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Captain Ken Freiberg was always one to help. As a career firefighter in St. Paul, Minn., saving lives was part of his life, and so was keeping his fellow firefighters well fed. His firehouse specialty – oven-baked beans with bacon – was a favorite at Firehouse Station No. 14 located in the heart of St. Paul, Minn. The recipe soon became a favorite in the surrounding neighborhood.
In 1964, Freiberg sold his signature baked beans from a food stand at the Minnesota State Fair. A few years later in 1967, after 25 years of service at the St. Paul Fire Department, Freiberg took early retirement to start a new career in food manufacturing. In 1999, brothers John Traxler, CEO and president, and Mike Traxler, chairman, who grew up in St. Paul not far from Firehouse No. 14, bought the business.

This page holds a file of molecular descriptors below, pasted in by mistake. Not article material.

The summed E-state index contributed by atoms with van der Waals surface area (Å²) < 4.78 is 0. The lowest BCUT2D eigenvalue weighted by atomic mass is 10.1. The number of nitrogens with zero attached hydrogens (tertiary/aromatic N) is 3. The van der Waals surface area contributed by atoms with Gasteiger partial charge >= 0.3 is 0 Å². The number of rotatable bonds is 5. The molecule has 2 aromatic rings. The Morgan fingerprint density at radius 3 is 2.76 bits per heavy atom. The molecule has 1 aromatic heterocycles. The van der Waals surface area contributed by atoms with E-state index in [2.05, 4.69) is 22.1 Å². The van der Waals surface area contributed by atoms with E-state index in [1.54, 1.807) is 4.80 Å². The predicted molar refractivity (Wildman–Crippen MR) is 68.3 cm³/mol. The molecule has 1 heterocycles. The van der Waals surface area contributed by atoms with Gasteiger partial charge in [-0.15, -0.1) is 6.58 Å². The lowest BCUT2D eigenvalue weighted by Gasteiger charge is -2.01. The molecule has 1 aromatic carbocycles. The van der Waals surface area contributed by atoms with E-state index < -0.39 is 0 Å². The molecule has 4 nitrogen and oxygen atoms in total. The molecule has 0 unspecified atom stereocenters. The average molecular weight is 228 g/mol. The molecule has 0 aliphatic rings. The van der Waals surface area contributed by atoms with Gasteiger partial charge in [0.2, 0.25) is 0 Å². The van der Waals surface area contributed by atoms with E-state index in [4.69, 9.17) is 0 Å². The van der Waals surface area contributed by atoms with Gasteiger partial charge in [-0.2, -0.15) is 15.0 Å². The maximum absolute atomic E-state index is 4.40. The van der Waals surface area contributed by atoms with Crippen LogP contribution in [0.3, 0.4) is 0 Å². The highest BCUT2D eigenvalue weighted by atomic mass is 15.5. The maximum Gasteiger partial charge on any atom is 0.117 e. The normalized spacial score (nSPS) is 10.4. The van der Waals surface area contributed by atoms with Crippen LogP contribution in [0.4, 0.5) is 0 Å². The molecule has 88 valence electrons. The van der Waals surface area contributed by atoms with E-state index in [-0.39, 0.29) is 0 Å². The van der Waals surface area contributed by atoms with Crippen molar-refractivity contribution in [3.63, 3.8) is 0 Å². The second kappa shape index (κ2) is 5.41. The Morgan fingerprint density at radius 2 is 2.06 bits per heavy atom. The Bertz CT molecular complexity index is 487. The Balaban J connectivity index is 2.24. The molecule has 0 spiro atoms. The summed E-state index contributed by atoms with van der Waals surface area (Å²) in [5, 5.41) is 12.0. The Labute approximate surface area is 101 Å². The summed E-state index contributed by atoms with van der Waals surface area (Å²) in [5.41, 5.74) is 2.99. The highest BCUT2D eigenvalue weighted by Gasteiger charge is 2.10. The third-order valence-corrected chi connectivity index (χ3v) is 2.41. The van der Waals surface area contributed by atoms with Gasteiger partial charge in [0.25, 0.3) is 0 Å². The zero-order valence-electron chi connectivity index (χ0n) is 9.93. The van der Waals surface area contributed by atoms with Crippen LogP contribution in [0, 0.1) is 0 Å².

“John and I knew of Captain Ken’s Foods and its famous oven-baked beans, and John had previously worked on a project at the company, getting a chance to work with and get to know Ken Freiberg,” Mike Traxler says.
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Building brands and relationships are the keys to success for Capitol-Husting Co. “Relationships with each other and with customers is the biggest factor between success and failure,” owner Jamie Alevizos says. “Relationships are the most important part of the business.”
The Milwaukee-based company is a full-service wine and spirits wholesale distributor covering the entire state of Wisconsin and servicing more than 10,000 customers. The company has been passed down to the second and third generations of the Alevizos family, which has owned and operated the company since 1973.
Capitol-Husting’s roots date back to 1877 when German immigrant E.L. Husting established a factory to produce soda water. “We strive to be the best company for our employees, our suppliers and our customers,” Vice President of Sales Jerry Zavorka says. “We take pride in being a family owned business offering a wonderful work environment, providing superior service for our customers and growing the business for our suppliers with excellent execution.”